Common Mistakes in Sign Design
You know exactly what you want, so all you have to do is submit your sign design to the manufacturer, right? Well that depends…
Ask Yourself the Following
Whether it is for channel letters, pylon signs, or wayfinding signs, many companies decide to and simply submit their own sign designs to a manufacturer. But watch out! Mistakes can cost you big bucks. Consider the following before you go ahead with your self-created sign design:
- How savvy are you to design mistakes?
- Are you using the right font?
- Are you using a color that won’t detract from your message?
- Is your message the most effective size?
- Are you sure of your grammar?
- Are you trying to say too much?
Are You Confident Your Sign Design is a Winner?
Signs are everywhere. In the words of lyricist Les Emmerson, they’re often “blocking out the scenery.” To stand out yet not be a turn-off, signs must incorporate principles of good design in advertising.
How confident are you that your sign will attract customers and serve its purpose? If you have doubts, it would be wisest to discuss the design with a professional.
The Right Font
The right font for your channel letters or other sign illustrates the personality of the company. For example, Comic Sans is best reserved for a kid-friendly business like an ice-cream shop rather than a mechanic’s garage.
Readability is also imperative. There are certain fonts that are harder to read than others and are seldom used effectively roadside. For example, cursive fonts like Vladimir Script and heavy gothic lettering like Showcard Gothic make for laborious reading. Make your message readable and score a quick win for your brand.
Make sure your sign makes sense color-wise. The wrong colors can be detracting. For instance, the color red has certain implications in our culture. Red can mean passion and energy, but it can also mean fear and anger. Create a sign with a bright red background with a message that can be misconstrued, and customers will not want to come near your business.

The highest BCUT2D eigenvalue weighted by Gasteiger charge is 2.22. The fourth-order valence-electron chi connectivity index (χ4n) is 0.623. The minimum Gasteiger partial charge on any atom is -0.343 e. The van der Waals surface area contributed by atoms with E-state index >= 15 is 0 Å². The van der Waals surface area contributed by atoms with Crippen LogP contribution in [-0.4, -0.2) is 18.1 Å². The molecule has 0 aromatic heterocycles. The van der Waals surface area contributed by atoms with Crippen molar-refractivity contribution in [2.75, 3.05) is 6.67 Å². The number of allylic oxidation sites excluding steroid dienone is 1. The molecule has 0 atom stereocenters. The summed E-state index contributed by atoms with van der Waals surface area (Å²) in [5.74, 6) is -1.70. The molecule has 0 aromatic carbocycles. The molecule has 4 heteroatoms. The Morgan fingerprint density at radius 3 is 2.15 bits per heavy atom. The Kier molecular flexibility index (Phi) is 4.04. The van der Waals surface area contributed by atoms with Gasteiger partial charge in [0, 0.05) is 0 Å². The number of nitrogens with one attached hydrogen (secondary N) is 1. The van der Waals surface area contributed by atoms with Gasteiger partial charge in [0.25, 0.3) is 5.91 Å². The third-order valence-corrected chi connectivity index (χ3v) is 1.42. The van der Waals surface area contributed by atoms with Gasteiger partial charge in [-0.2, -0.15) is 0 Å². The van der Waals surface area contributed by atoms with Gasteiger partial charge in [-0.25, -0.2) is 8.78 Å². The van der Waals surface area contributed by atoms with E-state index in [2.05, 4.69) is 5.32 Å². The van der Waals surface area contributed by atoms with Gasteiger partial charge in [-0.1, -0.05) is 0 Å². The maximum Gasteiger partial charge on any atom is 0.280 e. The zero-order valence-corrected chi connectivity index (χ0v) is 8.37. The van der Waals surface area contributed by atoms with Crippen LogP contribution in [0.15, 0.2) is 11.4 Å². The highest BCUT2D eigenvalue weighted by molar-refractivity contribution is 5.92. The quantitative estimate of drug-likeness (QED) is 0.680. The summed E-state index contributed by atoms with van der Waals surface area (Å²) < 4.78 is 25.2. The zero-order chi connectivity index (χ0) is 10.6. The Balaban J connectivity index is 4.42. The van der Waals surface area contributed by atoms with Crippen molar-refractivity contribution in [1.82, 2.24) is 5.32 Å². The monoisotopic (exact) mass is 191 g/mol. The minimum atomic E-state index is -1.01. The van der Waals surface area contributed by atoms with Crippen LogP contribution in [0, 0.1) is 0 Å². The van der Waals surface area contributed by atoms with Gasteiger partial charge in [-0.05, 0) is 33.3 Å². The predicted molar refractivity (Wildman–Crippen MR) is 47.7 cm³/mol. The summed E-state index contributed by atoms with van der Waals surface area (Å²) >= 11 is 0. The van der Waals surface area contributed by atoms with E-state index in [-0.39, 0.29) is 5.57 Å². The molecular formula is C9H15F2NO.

Colors should also help, not hinder, readability. For instance, gray-blue lettering on a bright orange background is nearly impossible to make out. Never mind if you like the color scheme; if it makes reading your message difficult, change it.
Don’t feel like you have to fill every inch of space on the sign with your message. You may be able to use “white space” to your advantage. In fact, some space around your main message makes it more visible, and gives it more impact than if you encroached on other typography.
Proper Grammar = Trustworthy
Your punctuation and usage either helps or hurts your message, which in turn affects your business. There are so many signs today which use “your” instead of “you’re” and “it’s” when it should read “its.” And there’s nearly nothing as cringe-worthy as a sign containing misspellings. Make sure the message on your sign is grammatically correct, and potential customers will see you as professional. Neglect proper grammar, and risk distrust and aversion.
Saying Too Much
Your sign serves a specific function. Are your channel letters displaying your brand? Is your sign directing customers deeper into your store? Mixing functions confuses customers and detracts from the main message. For example, a sign that signals a promotional sale should not include the business logo in the same font size. Stick to your number one objective, and save the other message for a different sign.
Enlist a Professional Designer
Sometimes, creators just get too close to their own work. If you have designed your own sign, you may not be able to see if it has serious flaws. Want a second opinion? Contact our design expert at Raider Signage for a discussion of any sign design.